9

I'm planning to start a YouTube channel to help non-Italian speakers learn how to speak Italian. I was wondering if it may be illegal to do so, given I'm not a qualified teacher. Can anybody help? :)

  • 30
    It will be free of charge and you won't hand out certificates. How could that be illegal? I've seen similar videos on Youtube. – Roland Jul 17 '17 at 9:15
  • 21
    Illegal in which country? – O. R. Mapper Jul 17 '17 at 9:35
  • 24
    Why would you even assume that spreading knowledge requires a license? This question seems just preposterous to me. – problemofficer Jul 17 '17 at 13:07
  • 3
    @Kapep even that's more about legal advice than teaching about the law – Chris H Jul 17 '17 at 13:43
  • 9
    I'm voting to close this question as off-topic because it's not about academia. It might be on topic on Law.SE. – Massimo Ortolano Jul 17 '17 at 14:53
13

Youtube is not a teaching platform, although it is used for such a purpose. People are uploading everything on youtube and they are allowed to do so as long as the content of their videos is legal.

What I mean by legal here, is that the video should fulfil the conditions set by youtube, namely, copyright and Rules of the community.

Otherwise, the content is evaluated by youtube users, whatever its nature. Overall, I would say YES, anyone is allowed to upload his own video to youtube from the legal point of view. However, he should care about giving correct information (especially if it is considered as a teaching video) from the ethical point of view.

| improve this answer | |
  • 1
    Math itself is not restricted by copyrights, it is science and any one is allowed to discuss it even wrongly. Note that here, I am talking from the legal perspective. I am not a US resident, so I do not know how the copyrights of publishers are protected. Even so, I do not think that misinterpreting a textbook is a copyright violation. If I made a video and I wrongly explain something published in a textbook, the viewers may correct me or ask to delete the video. – Younes Jul 17 '17 at 10:48
  • 1
    What if the examples were interpreted correctly? – user67199 Jul 17 '17 at 10:50
  • 6
    Misinterpreting a textbook has nothing to do with copyright, but it might be actionable as "defamation." But since there is little point in going to law just to win a moral argument unless you are also going to get some financial benefit (i.e. damages) it isn't likely to go much further than the video being taken down from the hosting site. On the other hand showing an image of text or diagrams from the original book is almost certainly a breach of copyright, and since it is easy to prove in court, publishers tend to take a very hard line over it. – alephzero Jul 17 '17 at 12:19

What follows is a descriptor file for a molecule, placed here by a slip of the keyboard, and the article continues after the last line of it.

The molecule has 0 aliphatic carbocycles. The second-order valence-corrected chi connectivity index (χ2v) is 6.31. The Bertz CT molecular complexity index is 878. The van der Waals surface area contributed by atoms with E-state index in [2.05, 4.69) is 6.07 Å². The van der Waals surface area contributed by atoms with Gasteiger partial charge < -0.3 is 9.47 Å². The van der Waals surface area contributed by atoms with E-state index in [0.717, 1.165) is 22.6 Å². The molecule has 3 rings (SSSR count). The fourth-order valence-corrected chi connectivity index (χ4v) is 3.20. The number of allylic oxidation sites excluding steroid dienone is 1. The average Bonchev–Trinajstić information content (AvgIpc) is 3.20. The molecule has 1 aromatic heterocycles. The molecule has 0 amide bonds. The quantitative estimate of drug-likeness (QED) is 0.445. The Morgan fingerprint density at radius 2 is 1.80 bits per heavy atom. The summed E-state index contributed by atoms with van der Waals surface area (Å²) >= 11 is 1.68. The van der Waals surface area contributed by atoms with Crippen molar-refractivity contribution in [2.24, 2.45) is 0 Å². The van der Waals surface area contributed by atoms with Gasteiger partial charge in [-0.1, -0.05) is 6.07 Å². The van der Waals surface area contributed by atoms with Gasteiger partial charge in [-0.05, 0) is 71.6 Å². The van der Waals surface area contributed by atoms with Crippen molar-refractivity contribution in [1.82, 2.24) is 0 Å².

• 7
    Youtube rules have nothing to do with legality. TOS and EULAs are generally not legally binding, all they can do is suspend your account and maybe sue for contract breach (although that'd be unlikely to be successful). The more interesting question would be if "teacher" is a protected position where you live, like "engineer" is in some places. I'm not aware of any places where this is the case, but that doesn't necessarily mean anything. – Cubic Jul 17 '17 at 14:12
  • 1
    Of course a TOU/EULA is legally binding! It's the terms of a contract between the user and the provider. Breaching such a contract carries the same weight in contract law as not paying for a service or not performing a service paid for. The fact that the penalty is insignificant or that the damage is negligible in most cases, doesn't change the underlying idea. – Nij Jul 17 '17 at 22:11
4

Standard disclaimer: That might depend on where you're located, but I don't know of a place where the below answer would not apply:

Do you claim at any point that you are a qualified teacher? If not, then you are simply making tutorial videos and that is totally ok.

If in doubt, put a comment in your channel or under your video stating that you are an Italian yourself/someone who learned Italian for many years and loves the language/..., and not a teacher, then you should have no problems at all.

If you are using any material, textbook, etc. (even if not showing it to the viewers but just reading from it), be aware of potential copyright issues.

| improve this answer | |
2

There are videos on youtube, where people are claiming Earth is flat, spaceflight is hoax and vaccines are harming children. Do you really think that anyone cares if you are accredited teacher? As long as you are honestly trying to relay truthful information, you are not doing anything wrong, let alone illegal.

| improve this answer | |

Not the answer you're looking for? Browse other questions tagged or ask your own question.